• The sexually transmitted infection syphilis.
  • The human immunodeficiency virus (HIV). This is done only with your consent or request. Early detection and treatment lowers the chance that the baby will get HIV from the mother. The American College of Obstetricians and Gynecologists recommend that all pregnant women be screened for HIV infection to help prevent fetal infection 3).
  • Thyroid disease. Many women have thyroid tests done if they have a personal or family history of thyroid problems.
    Depression. Not treating depression can cause problems during pregnancy and birth. To find out if you are depressed, your health professional will ask you questions about your health and your feelings.

If your pregnancy is going well, you will have a regular schedule of prenatal checkups. These will become more frequent as you near your due date. A general example of such a schedule is as follows.

  • After the first prenatal visit, every 4 weeks till week 28 of pregnancy
  • Every 2 to 3 weeks through week 36 of pregnancy
  • Every week during the final month of pregnancy

You may have more frequent prenatal examinations if you:

  • Began your pregnancy with a pre-existing medical problem.
  • Develop complications during your pregnancy.
  • Are a teen.

Does planned parenthood provide prenatal care?

Yes. You can also get prenatal care at some Planned Parenthood health centers (

Why is prenatal care important?

Regular prenatal visits are very important during any pregnancy. These quick office visits may seem simple and routine. But they can help you and your baby stay healthy. Your doctor is watching for problems that can only be found by regularly checking you and your baby. The visits also give you and your doctor time to build a good relationship.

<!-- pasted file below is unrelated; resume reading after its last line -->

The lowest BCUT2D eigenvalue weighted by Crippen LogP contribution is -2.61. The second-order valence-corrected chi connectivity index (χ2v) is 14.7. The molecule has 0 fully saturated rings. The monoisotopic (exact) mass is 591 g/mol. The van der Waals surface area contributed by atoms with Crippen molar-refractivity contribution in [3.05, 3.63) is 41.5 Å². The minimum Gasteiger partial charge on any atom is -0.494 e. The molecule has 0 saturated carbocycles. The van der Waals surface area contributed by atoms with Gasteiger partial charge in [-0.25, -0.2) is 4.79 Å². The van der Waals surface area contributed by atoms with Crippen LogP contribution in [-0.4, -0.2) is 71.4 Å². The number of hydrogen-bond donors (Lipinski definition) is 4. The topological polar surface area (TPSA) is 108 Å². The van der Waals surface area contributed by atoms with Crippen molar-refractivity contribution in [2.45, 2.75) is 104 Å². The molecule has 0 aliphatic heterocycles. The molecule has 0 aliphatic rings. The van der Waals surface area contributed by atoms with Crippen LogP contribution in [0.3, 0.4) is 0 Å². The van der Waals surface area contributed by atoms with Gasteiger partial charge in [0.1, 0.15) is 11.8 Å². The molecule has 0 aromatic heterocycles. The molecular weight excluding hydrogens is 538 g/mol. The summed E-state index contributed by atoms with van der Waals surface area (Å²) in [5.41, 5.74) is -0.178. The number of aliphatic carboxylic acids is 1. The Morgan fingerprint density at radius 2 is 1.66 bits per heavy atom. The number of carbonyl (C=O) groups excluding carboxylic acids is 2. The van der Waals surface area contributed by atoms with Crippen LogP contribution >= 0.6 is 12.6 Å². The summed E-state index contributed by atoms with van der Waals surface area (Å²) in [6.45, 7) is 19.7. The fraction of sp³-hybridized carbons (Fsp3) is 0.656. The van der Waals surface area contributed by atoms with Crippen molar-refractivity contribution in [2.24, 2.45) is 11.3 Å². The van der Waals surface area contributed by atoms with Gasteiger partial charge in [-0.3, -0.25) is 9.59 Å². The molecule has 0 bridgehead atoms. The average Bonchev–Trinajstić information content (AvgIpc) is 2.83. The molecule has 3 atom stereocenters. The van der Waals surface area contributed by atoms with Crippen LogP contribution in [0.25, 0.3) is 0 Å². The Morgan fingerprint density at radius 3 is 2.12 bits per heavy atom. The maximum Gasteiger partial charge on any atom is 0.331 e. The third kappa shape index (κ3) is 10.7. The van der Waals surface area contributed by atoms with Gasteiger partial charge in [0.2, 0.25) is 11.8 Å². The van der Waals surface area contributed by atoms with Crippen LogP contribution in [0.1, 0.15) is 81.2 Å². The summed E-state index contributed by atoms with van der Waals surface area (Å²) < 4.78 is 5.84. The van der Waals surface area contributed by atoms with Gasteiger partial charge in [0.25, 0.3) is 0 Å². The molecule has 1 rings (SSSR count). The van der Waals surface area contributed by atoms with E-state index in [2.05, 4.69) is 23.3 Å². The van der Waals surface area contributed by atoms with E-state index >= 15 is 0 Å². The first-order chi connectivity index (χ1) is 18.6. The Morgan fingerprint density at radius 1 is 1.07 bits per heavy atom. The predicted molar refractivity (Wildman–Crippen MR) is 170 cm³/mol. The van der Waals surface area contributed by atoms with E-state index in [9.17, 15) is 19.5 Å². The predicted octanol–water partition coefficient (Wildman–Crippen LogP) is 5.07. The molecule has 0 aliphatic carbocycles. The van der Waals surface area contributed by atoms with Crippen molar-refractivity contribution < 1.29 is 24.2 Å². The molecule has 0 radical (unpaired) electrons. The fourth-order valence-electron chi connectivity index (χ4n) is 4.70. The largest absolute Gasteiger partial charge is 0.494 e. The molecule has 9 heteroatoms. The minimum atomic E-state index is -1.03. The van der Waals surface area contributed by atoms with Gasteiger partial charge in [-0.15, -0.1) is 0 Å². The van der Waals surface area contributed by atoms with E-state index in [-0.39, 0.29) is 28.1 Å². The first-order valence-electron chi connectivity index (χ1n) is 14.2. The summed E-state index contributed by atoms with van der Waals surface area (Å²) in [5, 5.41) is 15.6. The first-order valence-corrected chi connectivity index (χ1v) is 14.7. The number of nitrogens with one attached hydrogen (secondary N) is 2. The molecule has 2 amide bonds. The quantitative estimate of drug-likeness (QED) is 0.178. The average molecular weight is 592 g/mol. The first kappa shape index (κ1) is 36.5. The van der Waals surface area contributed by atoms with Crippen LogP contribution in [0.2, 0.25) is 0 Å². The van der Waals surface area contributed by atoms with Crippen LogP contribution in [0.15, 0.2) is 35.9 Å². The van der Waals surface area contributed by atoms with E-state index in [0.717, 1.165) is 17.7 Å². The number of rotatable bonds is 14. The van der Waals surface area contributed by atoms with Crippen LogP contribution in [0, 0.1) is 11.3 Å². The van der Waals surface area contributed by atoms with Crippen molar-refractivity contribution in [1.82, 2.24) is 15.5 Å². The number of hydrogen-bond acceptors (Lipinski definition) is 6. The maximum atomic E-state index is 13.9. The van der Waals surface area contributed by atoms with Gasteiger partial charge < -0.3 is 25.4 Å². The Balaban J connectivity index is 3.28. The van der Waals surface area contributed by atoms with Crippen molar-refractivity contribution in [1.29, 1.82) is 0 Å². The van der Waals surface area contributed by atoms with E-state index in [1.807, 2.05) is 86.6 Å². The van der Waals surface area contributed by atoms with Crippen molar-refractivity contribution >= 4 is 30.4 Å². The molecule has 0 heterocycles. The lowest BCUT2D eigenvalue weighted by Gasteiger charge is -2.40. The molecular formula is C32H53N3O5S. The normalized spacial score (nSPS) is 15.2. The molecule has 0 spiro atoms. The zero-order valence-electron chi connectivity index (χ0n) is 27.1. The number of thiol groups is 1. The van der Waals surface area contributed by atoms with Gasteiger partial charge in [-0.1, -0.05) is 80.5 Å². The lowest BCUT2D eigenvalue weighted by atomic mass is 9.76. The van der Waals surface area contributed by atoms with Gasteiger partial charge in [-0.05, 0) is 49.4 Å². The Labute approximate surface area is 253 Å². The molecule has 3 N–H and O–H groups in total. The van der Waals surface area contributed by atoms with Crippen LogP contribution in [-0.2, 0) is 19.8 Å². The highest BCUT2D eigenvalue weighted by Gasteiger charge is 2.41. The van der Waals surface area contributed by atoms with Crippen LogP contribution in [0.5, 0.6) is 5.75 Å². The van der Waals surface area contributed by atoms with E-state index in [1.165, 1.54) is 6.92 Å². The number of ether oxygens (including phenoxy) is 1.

Prenatal care is important to reducing rates of premature birth

Despite progress on many fronts, including advances in science and technology and use of best practices, the US infant mortality rate stubbornly remains at nearly 7 deaths in the first year of life for every 1,000 live births 4).

Birth before 37 weeks, 0 days gestation is considered preterm. The U.S. experienced a 20% increase in premature births from 1990–2006 5). In 2008, more than half a million babies were born prematurely in the United States – 1 in 8 births 6).

Preterm labor can occur in any pregnancy without warning. Women who have little or no prenatal care, obese women, and those who have had preterm labor before are at increased risk.

Preterm birth is the leading cause of newborn death and disability

About two-thirds of all infant deaths (0–1 years old) are among preterm infants 7).

Be sure to make and go to all appointments, and call your doctor or nurse call line if you are having problems. It’s also a good idea to know your test results and keep a list of the medicines you take.